It has become a usual requirement for tenders to have pre-qualification criteria, especially including its BBBEE compliance level.

The recent supreme court of appeal case, Afribusiness NPC v The Minister of Finance (Case no 1050/2019) [2020] ZASCA 140 (2 November 2020) has invalidated this practice with far-reaching implications, especially for advertised but unawarded tenders.


The matter concerns the validity of the Preferential Procurement Regulations, 2017 (the “2017 Regulations”) promulgated by the Minister of Finance (the “Minister”) on 20 January 2017 under section 5 of the Preferential Procurement Policy Framework Act 5 of 2000 (the “Framework Act” or “PPPFA”).

Section 5 of the Framework Act empowers the Minister to make regulations and provides as follows:

‘”(1) The Minister may make regulations regarding any matter that may be necessary or expedient to prescribe to achieve the objects of this Act.

(2) Draft regulation must be published for public comment in the Government Gazette and every Provincial Gazette before promulgation.”

The issue for the court to determine focussed on regulations 3(b), 4, 9 and 10 of the 2017 Regulations. In terms of Regulation 4(2): “[a] tender that fails to meet any pre-qualifying criteria stipulated in the tender documents is an unacceptable tender.”

The approach by the High Court

The High Court held that the 2017 Regulations are lawful and rational on the basis that ‘they follow a preference point system, as required by section 2(1)(a) of the PPPFA.


The discretionary pre-qualification criteria in regulation 4 of the 2017 Regulations constitutes a deviation from the provision of section 217(1) of the Constitution. The Constitution which enjoins organs of state when contracting for goods or services, to do so following a system which is fair, equitable, transparent, competitive and cost-effective. Any pre-qualification requirement, which is sought to be imposed, must have as its objective advance the provisions of section 217(1) of the Constitution. The pre-qualification criteria stipulated in regulation 4 and other related regulations do not meet this requirement.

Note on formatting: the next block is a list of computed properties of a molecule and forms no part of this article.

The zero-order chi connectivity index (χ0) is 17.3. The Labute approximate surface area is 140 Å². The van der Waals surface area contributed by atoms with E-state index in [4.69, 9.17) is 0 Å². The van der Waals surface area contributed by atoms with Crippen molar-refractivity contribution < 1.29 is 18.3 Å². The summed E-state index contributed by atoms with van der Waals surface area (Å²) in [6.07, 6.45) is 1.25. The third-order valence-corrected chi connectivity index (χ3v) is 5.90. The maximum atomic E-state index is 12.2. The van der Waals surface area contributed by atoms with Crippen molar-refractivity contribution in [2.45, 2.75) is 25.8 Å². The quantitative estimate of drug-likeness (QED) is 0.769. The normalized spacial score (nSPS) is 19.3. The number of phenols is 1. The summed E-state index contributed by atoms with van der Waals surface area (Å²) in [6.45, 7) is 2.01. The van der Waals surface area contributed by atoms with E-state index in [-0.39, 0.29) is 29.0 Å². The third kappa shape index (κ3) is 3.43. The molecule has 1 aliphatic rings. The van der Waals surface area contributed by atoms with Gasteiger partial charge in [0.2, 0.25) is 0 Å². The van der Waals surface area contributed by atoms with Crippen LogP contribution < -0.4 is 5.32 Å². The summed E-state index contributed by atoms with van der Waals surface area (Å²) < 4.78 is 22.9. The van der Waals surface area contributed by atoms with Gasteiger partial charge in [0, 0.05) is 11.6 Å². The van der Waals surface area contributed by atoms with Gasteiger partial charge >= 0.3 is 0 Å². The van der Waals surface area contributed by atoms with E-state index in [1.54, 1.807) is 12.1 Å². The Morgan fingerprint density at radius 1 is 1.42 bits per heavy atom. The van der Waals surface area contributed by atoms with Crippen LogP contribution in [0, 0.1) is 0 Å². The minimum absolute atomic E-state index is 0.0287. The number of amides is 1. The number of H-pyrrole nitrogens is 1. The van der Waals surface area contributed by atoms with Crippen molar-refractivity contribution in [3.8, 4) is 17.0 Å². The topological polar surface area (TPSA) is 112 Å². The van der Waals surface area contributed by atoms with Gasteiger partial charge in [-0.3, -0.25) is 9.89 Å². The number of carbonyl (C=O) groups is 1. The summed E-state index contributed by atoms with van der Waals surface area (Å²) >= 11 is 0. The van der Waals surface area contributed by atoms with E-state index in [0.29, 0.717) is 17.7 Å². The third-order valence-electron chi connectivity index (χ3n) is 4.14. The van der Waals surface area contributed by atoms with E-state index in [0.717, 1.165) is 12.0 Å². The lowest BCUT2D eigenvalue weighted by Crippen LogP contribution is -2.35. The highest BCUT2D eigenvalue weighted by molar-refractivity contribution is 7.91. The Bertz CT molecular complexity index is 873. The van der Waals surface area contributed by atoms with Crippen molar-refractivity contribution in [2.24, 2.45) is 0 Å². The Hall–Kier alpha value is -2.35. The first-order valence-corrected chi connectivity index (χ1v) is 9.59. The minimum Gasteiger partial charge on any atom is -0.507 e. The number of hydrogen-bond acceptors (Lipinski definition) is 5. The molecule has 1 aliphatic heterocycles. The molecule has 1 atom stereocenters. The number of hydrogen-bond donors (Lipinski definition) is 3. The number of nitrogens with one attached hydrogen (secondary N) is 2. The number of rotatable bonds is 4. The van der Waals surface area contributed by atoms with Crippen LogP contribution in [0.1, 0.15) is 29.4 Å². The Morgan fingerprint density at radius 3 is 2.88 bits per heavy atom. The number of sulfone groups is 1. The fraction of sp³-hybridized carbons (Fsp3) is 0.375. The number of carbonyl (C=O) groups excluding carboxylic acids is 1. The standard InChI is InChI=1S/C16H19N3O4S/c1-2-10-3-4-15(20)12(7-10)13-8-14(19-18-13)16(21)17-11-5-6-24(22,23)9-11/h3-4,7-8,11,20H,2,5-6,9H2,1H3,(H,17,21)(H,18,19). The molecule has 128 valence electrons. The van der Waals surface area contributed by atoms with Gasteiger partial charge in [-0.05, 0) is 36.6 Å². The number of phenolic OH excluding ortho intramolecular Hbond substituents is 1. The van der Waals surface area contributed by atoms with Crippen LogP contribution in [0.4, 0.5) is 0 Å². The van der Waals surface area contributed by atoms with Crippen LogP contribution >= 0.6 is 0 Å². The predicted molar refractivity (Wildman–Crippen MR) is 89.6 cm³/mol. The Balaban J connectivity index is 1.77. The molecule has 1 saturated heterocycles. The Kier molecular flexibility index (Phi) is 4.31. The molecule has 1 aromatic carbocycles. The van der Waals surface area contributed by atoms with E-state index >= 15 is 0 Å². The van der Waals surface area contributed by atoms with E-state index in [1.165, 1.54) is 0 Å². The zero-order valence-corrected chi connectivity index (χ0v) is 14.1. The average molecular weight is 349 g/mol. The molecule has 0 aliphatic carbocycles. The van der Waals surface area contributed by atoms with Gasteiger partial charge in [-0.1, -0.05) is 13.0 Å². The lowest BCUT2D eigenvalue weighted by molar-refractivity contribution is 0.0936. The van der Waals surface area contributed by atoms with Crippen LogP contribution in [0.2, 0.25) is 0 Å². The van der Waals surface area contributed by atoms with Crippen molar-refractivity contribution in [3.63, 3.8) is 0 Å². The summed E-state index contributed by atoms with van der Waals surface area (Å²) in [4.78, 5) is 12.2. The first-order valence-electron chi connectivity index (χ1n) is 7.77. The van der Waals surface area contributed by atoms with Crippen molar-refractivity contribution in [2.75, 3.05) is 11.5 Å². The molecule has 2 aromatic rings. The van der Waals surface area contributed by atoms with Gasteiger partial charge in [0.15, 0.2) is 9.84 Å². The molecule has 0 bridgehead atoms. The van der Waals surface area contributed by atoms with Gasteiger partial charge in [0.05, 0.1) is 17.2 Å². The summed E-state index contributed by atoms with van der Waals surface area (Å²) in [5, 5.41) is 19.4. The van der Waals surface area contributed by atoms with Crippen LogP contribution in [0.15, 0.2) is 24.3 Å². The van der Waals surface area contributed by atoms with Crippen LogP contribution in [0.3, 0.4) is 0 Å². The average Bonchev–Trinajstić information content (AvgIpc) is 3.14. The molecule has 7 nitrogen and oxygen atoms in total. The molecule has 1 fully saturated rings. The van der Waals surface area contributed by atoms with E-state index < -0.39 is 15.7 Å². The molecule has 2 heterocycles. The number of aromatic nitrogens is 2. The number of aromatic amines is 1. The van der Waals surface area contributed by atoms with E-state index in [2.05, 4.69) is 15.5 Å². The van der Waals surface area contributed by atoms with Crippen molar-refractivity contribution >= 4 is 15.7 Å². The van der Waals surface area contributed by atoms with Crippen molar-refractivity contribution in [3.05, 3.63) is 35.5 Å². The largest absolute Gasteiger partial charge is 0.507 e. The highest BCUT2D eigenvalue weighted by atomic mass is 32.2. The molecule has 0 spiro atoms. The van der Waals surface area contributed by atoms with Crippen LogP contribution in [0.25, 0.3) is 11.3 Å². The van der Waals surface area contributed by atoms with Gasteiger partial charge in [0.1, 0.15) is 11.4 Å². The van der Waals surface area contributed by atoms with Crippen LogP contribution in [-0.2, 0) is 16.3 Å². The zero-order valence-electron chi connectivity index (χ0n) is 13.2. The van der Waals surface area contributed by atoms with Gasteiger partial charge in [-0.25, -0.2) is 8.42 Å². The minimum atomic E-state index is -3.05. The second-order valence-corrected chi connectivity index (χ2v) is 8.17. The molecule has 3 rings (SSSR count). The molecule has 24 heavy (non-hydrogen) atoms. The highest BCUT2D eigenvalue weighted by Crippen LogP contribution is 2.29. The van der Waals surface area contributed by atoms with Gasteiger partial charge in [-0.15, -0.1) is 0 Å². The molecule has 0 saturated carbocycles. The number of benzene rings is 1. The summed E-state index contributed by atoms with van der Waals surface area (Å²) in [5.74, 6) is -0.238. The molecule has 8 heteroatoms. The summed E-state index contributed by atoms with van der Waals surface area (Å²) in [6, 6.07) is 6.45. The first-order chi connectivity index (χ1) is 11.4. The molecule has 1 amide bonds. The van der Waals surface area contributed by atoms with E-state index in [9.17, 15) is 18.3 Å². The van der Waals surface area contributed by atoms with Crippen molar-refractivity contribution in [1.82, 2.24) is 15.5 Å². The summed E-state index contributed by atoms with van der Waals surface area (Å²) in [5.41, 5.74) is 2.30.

The procurement process must comply with five fundamental principles. It must be equitable, transparent, fair, competitive and cost-effective.

As Ponnan JA explained in Airports Company South Africa SOC Ltd v Imperial Group Ltd and Others:[1]

“The general rule under s 217 of the Constitution is that all public procurement must be effected in accordance with a system that is fair, equitable, transparent, competitive and cost-effective. The only exception to that general rule is that envisaged by ss 217(2) and (3). Section 217(2) allows organs of state to implement preferential procurement policies, that is, policies that provide for categories of preference in the allocation of contracts and the protection and advancement of people disadvantaged by unfair discrimination.

Express provision to permit this needed to be included in the Constitution in order for public procurement to be an instrument of transformation and to prevent that from being stultified by appeals to the guarantee of equality and non-discrimination in s 9 of the Constitution. The freedom conferred on organs of state to implement preferential procurement policies is however circumscribed by s 217(3), which states that national legislation must prescribe a framework within which those preferential procurement policies must be implemented. The clear implication therefore is that preferential procurement policies may only be implemented within a framework prescribed by national legislation. It follows that the only escape for ACSA from the reach of s 217(1) is if it is able to bring itself within ss (2) and (3).”


The framework does not allow for the preliminary disqualification of tenderers, without any consideration of a tender as such. The Minister cannot through the medium of the impugned regulations create a framework which contradicts the mandated framework of the Framework Act. The Minister’s decision is ultra vires the powers conferred upon him in terms of section 5 of the Framework Act.

This development and tenders already advertised, but unawarded may therefore require withdrawal and readvertising. Contact SchoemanLaw for all your public law and legal procurement needs.

[1] Airports Company South Africa SOC Ltd v Imperial Group Ltd & Others (1306/18) [2020] ZASCA 02 (31 January 2020)

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